Even before I was born, I put my dad through a lot.
I was born in mid-December, on the exact date and time of my dad’s annual holiday concert. He was a choir teacher at Snowden just trying to get the kids ready before the show when a call came over the intercom saying he had a call from his wife. As he went to take it, all the kids giggled and whispered between themselves because they knew that Mrs. Hamilton was super pregnant and pretty much about to pop. So he answered the phone, and sure enough, she had popped--or, rather, was in the process of popping. He had an audience full of proud parents and a choir room full of kids and a wife giving birth in the hospital all going on at the same time.
Okay, quick pause for a little backstory here. I was an accident. My parents definitely did not mean to have me. In fact, Dad was also an accident, as was his mother and my mother, meaning that I am a third generation oops babe in a terrifyingly fertile family. Not only that, but in the course of one of his many fatherly speeches on the dangers of sex before marriage, he also made it known that “y’all, you really just never know. I mean, look at Julia, she was the product of protected sex.”
Now, normally he’d never let a fact like that slip, but he was just really on a roll that day, and, I mean, it did definitely drive the point home for me. I learned that I am indeed a miracle baby. The most persistent of sperms.
So, with the unforeseen and totally unplanned conception of a fourth child, my parents had to move to a bigger house, trade in Dad’s beloved Buick for a minivan, and buy girl’s clothing and toys for the first time, all on my father’s salary as a junior high music teacher. Then, nine months later, I had the audacity to bust on into the world two weeks early just to ruin Dad’s show. So he went to the person running the concert and told that person that he needed to get out of there as soon as possible because his new baby daughter was coming and basically already ruining his life. (I don’t know the exact words he used, but it was probably something like that, maybe with the addition of the adjective “cottonpickin,’” the strongest language I’ve ever heard him use.) In response, the guy in charge let Dad’s group go first instead of last, as was originally planned. Then, once he and the kids were onstage, Dad sped up the tempo of every song, conducting and pumping his arms like a madman as the students rushed on and stumbled over syncopations . Then, as soon as they were done, he was out of there roadrunner-style, leaving nothing but a cloud of dust and a Tom-sized hole in the wall behind him.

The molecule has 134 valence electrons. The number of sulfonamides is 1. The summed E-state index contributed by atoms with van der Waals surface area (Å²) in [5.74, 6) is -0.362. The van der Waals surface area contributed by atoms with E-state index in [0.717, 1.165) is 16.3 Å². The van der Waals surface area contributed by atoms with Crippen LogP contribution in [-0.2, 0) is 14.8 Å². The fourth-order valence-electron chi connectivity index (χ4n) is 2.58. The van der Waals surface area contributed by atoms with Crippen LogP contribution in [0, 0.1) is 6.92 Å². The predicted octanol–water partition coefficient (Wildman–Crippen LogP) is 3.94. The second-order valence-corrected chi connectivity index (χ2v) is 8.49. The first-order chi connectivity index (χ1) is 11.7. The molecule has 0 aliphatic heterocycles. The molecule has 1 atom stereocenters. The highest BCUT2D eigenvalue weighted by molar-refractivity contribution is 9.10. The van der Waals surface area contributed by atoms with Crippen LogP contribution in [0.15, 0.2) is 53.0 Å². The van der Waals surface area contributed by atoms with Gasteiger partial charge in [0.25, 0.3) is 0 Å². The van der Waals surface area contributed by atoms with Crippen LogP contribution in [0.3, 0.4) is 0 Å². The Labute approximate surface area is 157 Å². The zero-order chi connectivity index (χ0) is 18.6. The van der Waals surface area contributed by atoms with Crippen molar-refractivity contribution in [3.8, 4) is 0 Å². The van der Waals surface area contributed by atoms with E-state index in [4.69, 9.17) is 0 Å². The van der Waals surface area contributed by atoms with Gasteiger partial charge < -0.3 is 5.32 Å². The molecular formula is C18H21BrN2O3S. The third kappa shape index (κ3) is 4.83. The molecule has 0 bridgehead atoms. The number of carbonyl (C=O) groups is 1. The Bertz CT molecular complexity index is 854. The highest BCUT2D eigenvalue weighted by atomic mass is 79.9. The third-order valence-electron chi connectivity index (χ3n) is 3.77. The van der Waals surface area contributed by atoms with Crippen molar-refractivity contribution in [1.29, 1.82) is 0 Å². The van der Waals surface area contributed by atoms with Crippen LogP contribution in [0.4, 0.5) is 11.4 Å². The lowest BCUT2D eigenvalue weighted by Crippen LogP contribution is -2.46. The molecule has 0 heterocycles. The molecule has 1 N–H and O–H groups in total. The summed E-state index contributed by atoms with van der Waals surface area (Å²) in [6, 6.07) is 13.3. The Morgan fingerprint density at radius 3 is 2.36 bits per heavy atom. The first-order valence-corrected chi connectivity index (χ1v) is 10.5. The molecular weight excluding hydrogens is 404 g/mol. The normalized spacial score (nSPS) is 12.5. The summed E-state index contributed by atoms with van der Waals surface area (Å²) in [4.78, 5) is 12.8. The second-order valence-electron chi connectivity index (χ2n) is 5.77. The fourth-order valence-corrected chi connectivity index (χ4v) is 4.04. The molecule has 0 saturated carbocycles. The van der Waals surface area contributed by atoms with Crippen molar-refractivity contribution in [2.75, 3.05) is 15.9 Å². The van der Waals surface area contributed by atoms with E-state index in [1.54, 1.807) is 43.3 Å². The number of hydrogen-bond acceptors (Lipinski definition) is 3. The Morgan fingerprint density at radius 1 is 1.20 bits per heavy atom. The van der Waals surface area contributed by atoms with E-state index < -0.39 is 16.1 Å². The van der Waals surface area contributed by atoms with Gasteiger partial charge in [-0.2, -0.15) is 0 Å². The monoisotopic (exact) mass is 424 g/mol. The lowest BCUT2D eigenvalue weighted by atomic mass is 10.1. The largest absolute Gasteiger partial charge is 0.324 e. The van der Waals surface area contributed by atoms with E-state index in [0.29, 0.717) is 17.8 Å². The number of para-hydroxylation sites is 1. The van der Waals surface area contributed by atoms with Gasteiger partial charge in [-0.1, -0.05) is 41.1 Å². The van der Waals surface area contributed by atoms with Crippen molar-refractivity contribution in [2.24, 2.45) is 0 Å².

He did get to the hospital in time, but just barely. I slid on out of there mere minutes after he stepped through the delivery room door. Somehow, though, after all that stress over what had just happened and the worry of what was to come, he took slimy little me in his arms, with a neatly trimmed mustache, pressed white tuxedo shirt, glaring green cummerbund, and tennis shoes on. I have a picture to prove it. Since then, he has continued to smile for me, barring the occasional disciplinary action, for the 22 and a half years that he and my mother continued to raise me. For that, I thank him, on Father’s Day and on all other days, and while I can never truly pay him back, I did what I could this year with an insulated coffee mug and a freshly-baked strawberry pie from scratch. He had two pieces.
Thanks y'all. Thanks Dad.